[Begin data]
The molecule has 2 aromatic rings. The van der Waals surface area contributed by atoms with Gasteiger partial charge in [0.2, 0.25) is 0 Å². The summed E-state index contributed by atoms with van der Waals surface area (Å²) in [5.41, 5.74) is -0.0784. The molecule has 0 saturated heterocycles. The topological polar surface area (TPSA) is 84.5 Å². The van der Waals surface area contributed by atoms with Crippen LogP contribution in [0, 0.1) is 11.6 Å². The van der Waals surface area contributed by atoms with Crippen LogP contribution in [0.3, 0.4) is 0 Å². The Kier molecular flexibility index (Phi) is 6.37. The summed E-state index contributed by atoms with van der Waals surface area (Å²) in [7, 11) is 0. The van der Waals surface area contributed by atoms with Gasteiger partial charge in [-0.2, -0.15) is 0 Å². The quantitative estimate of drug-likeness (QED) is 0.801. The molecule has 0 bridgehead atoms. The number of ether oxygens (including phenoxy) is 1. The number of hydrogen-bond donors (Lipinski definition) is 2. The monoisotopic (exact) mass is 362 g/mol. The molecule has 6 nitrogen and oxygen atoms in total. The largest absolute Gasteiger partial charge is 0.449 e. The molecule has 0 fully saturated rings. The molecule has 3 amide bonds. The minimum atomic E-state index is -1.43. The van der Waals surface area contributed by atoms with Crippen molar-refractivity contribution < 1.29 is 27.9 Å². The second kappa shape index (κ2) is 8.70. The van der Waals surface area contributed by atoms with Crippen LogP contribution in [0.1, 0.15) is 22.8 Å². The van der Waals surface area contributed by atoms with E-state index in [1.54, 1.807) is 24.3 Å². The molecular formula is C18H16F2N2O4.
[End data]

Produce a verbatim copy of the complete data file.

The molecule has 2 aromatic rings. The van der Waals surface area contributed by atoms with Gasteiger partial charge in [0.2, 0.25) is 0 Å². The summed E-state index contributed by atoms with van der Waals surface area (Å²) in [5.41, 5.74) is -0.0784. The molecule has 0 saturated heterocycles. The topological polar surface area (TPSA) is 84.5 Å². The van der Waals surface area contributed by atoms with Crippen LogP contribution in [0, 0.1) is 11.6 Å². The van der Waals surface area contributed by atoms with Crippen LogP contribution in [0.3, 0.4) is 0 Å². The Kier molecular flexibility index (Phi) is 6.37. The summed E-state index contributed by atoms with van der Waals surface area (Å²) in [7, 11) is 0. The van der Waals surface area contributed by atoms with Gasteiger partial charge in [-0.2, -0.15) is 0 Å². The quantitative estimate of drug-likeness (QED) is 0.801. The molecule has 0 bridgehead atoms. The number of ether oxygens (including phenoxy) is 1. The number of hydrogen-bond donors (Lipinski definition) is 2. The monoisotopic (exact) mass is 362 g/mol. The molecule has 6 nitrogen and oxygen atoms in total. The largest absolute Gasteiger partial charge is 0.449 e. The molecule has 0 fully saturated rings. The molecule has 3 amide bonds. The minimum atomic E-state index is -1.43. The van der Waals surface area contributed by atoms with Crippen molar-refractivity contribution < 1.29 is 27.9 Å². The second kappa shape index (κ2) is 8.70. The van der Waals surface area contributed by atoms with Crippen LogP contribution in [0.1, 0.15) is 22.8 Å². The van der Waals surface area contributed by atoms with E-state index in [1.54, 1.807) is 24.3 Å². The molecular formula is C18H16F2N2O4.